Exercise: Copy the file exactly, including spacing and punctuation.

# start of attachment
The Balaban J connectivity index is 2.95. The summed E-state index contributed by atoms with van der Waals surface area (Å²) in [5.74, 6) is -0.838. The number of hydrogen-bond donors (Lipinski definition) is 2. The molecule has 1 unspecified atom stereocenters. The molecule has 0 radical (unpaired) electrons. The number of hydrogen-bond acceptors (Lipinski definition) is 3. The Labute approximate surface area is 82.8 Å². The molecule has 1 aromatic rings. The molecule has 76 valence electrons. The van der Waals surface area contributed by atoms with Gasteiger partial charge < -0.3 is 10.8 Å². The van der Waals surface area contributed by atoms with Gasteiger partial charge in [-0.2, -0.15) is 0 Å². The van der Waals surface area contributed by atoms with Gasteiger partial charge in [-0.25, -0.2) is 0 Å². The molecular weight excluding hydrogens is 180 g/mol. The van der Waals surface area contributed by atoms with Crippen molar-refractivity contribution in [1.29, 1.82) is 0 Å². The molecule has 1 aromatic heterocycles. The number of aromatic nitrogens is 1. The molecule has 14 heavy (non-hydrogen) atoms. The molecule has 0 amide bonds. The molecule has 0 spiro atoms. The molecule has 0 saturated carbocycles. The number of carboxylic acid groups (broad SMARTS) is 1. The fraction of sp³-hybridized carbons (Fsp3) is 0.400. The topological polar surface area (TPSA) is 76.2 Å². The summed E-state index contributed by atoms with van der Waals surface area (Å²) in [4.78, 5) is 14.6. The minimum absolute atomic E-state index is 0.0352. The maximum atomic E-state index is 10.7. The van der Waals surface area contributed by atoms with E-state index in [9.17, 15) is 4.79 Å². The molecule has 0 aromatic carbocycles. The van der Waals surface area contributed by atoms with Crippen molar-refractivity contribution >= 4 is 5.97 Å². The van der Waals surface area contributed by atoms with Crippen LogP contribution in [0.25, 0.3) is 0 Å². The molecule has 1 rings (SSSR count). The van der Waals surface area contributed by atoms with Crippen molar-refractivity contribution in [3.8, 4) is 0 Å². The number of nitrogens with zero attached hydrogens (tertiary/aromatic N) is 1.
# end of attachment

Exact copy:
The Balaban J connectivity index is 2.95. The summed E-state index contributed by atoms with van der Waals surface area (Å²) in [5.74, 6) is -0.838. The number of hydrogen-bond donors (Lipinski definition) is 2. The molecule has 1 unspecified atom stereocenters. The molecule has 0 radical (unpaired) electrons. The number of hydrogen-bond acceptors (Lipinski definition) is 3. The Labute approximate surface area is 82.8 Å². The molecule has 1 aromatic rings. The molecule has 76 valence electrons. The van der Waals surface area contributed by atoms with Gasteiger partial charge < -0.3 is 10.8 Å². The van der Waals surface area contributed by atoms with Gasteiger partial charge in [-0.2, -0.15) is 0 Å². The van der Waals surface area contributed by atoms with Gasteiger partial charge in [-0.25, -0.2) is 0 Å². The molecular weight excluding hydrogens is 180 g/mol. The van der Waals surface area contributed by atoms with Crippen molar-refractivity contribution in [1.29, 1.82) is 0 Å². The molecule has 1 aromatic heterocycles. The number of aromatic nitrogens is 1. The molecule has 14 heavy (non-hydrogen) atoms. The molecule has 0 amide bonds. The molecule has 0 spiro atoms. The molecule has 0 saturated carbocycles. The number of carboxylic acid groups (broad SMARTS) is 1. The fraction of sp³-hybridized carbons (Fsp3) is 0.400. The topological polar surface area (TPSA) is 76.2 Å². The summed E-state index contributed by atoms with van der Waals surface area (Å²) in [4.78, 5) is 14.6. The minimum absolute atomic E-state index is 0.0352. The maximum atomic E-state index is 10.7. The van der Waals surface area contributed by atoms with E-state index in [9.17, 15) is 4.79 Å². The molecule has 0 aromatic carbocycles. The van der Waals surface area contributed by atoms with Crippen molar-refractivity contribution >= 4 is 5.97 Å². The van der Waals surface area contributed by atoms with Crippen LogP contribution in [0.25, 0.3) is 0 Å². The molecule has 1 rings (SSSR count). The van der Waals surface area contributed by atoms with Crippen molar-refractivity contribution in [3.8, 4) is 0 Å². The number of nitrogens with zero attached hydrogens (tertiary/aromatic N) is 1.